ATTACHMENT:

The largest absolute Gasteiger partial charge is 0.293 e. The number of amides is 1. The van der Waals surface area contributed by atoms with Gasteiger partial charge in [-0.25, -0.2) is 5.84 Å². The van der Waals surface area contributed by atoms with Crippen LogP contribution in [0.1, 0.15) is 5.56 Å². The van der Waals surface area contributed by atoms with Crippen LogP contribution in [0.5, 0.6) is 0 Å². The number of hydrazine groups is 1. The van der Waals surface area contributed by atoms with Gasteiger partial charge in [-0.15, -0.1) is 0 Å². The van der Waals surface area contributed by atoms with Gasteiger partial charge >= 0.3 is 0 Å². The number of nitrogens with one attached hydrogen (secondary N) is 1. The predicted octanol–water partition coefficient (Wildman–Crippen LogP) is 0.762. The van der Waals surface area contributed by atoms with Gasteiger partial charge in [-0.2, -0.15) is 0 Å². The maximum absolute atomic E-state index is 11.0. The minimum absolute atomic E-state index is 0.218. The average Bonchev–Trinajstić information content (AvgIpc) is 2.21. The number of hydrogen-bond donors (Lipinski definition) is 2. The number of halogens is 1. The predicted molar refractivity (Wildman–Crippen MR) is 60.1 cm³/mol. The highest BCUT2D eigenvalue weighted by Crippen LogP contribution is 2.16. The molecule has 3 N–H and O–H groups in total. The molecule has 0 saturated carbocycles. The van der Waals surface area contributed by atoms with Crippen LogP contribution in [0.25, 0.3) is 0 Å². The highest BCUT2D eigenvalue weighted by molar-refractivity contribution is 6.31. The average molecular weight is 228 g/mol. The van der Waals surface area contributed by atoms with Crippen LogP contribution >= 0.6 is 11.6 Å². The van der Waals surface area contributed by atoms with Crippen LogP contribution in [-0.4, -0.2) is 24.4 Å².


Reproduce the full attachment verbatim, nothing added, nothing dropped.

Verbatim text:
The largest absolute Gasteiger partial charge is 0.293 e. The number of amides is 1. The van der Waals surface area contributed by atoms with Gasteiger partial charge in [-0.25, -0.2) is 5.84 Å². The van der Waals surface area contributed by atoms with Crippen LogP contribution in [0.1, 0.15) is 5.56 Å². The van der Waals surface area contributed by atoms with Crippen LogP contribution in [0.5, 0.6) is 0 Å². The number of hydrazine groups is 1. The van der Waals surface area contributed by atoms with Gasteiger partial charge in [-0.15, -0.1) is 0 Å². The van der Waals surface area contributed by atoms with Gasteiger partial charge >= 0.3 is 0 Å². The number of nitrogens with one attached hydrogen (secondary N) is 1. The predicted octanol–water partition coefficient (Wildman–Crippen LogP) is 0.762. The van der Waals surface area contributed by atoms with Gasteiger partial charge in [-0.2, -0.15) is 0 Å². The maximum absolute atomic E-state index is 11.0. The minimum absolute atomic E-state index is 0.218. The average Bonchev–Trinajstić information content (AvgIpc) is 2.21. The number of hydrogen-bond donors (Lipinski definition) is 2. The number of halogens is 1. The predicted molar refractivity (Wildman–Crippen MR) is 60.1 cm³/mol. The highest BCUT2D eigenvalue weighted by Crippen LogP contribution is 2.16. The molecule has 3 N–H and O–H groups in total. The molecule has 0 saturated carbocycles. The van der Waals surface area contributed by atoms with Crippen LogP contribution in [0.25, 0.3) is 0 Å². The highest BCUT2D eigenvalue weighted by molar-refractivity contribution is 6.31. The average molecular weight is 228 g/mol. The van der Waals surface area contributed by atoms with Crippen LogP contribution >= 0.6 is 11.6 Å². The van der Waals surface area contributed by atoms with Crippen LogP contribution in [-0.4, -0.2) is 24.4 Å².